and i’m glad to see you ditched the heels for minimalist shoes. [~wink]



    • Thank you, pencilfox. I don’t know exactly all that’s prompting this introspection– probably a mix of things. Yes, those heeled shoes had to go 🙂


  4. We had a similar era. My best friends in life I met in my thirties through NYRR and now NJ Rando. Funny how endorphins and maturity work!


  5. Inspiring and touching post. You lead by example with this hopeful and energizing experience. You really show us that growth and good things are within our reach if we care enough to try. Thank you for so generously sharing your adventures and journey. Jim Duncan


    • My life has become so rich by focusing on a healthy lifestyle, though I think it’s easier said than done to make these kinds of changes. Thank you for your comment, Jim, and thank you for reading along.


  6. Great post. Your love for bicycle and an active lifestyle is contagious. At 28, I have found that my recent move back to DC, for a job I live only 2 miles from + unhealthy eating and many a happy hour, has now led me to purchase a brompton to try commuting. I have a madone for recreational rides but I wasn’t comfortable with riding that bike to the particular place where I work, what with locking it up and all. It just wouldn’t be prudent. The Brompton however, has absolutely changed my life.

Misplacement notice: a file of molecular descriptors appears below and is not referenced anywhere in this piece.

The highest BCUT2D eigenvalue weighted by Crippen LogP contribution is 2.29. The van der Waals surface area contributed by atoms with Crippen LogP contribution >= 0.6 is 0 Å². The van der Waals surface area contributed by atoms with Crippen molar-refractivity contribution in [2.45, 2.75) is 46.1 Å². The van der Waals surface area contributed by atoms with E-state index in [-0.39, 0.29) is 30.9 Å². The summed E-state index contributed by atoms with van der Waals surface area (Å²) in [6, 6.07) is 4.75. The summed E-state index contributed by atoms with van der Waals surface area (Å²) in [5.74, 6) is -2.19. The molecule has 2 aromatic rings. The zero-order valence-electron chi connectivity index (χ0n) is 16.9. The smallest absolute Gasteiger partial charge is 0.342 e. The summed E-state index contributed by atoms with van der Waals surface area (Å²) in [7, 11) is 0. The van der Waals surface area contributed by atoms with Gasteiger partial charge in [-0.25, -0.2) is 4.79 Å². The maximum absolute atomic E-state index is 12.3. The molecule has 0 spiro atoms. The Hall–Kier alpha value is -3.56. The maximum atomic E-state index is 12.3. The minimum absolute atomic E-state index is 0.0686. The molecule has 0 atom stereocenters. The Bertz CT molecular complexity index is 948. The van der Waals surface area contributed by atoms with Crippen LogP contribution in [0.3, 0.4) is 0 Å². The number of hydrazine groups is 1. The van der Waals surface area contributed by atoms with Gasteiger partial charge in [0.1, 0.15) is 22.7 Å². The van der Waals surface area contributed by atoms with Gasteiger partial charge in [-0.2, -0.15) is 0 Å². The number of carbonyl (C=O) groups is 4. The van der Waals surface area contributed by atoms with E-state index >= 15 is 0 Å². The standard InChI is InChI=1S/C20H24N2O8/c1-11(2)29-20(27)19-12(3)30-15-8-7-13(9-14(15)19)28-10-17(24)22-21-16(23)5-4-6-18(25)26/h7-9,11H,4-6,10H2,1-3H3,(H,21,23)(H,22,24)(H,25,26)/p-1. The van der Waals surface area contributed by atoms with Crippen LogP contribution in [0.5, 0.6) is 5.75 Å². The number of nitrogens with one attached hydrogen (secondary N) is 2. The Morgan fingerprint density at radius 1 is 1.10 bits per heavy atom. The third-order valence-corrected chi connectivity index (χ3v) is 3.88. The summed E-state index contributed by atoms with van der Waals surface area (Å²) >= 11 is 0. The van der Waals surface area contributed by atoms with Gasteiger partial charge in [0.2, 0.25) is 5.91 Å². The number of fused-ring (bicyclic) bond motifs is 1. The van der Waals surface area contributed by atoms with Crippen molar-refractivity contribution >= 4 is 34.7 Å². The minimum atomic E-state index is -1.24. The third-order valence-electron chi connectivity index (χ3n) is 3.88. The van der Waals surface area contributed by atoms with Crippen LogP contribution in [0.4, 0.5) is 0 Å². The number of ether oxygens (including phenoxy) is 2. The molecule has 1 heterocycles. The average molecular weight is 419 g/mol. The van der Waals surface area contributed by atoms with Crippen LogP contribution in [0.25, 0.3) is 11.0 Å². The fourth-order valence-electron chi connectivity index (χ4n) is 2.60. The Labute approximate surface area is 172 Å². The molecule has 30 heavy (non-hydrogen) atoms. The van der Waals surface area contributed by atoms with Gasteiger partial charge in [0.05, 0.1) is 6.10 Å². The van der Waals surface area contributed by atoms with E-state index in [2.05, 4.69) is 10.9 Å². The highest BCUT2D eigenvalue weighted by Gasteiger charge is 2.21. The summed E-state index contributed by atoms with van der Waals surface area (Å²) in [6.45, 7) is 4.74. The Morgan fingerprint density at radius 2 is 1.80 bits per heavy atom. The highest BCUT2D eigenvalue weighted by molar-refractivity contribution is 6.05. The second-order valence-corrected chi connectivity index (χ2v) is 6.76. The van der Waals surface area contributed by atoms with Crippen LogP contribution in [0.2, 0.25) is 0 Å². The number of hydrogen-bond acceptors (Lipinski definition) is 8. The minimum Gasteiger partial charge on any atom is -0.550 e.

I can’t believe how much better I feel now just by riding 2-3 miles to and from work each day. Getting the wardrobe change routine down has been an interesting process. I am so so happy I have found the joy of bicycle commuting, and I am glad that I can now share that fondness with the rest of #bikedc 🙂 Your LHT posts have me fiending for a Surly like, yesterday dude.

    Liked by 1 person

    • I have found a short active commute still makes a huge difference over time, both mentally and physically. Glad you bought that Brompton! Future bike = Surly!


    • my spouse turns his 6 mile commute into 15 to 20 on a regular basis. i used to turn my 3.5 mile into 10. fairly easy to do on the homeward bound trip, generally less time pressure. it is HARD getting off the bike once you’re on!


  7. Thanks for sharing this, Mary. I struggle with this a lot. It’s so easy for me to lapse back into my old lifestyle of drinking too much, being sedentary, bad diet, etc. And then it becomes a downward spiral- I drink too much so then I oversleep and don’t eat well and then don’t work out and on and on… Of course it feels good when I snap out of it, but- as you said- it’s easier said than done.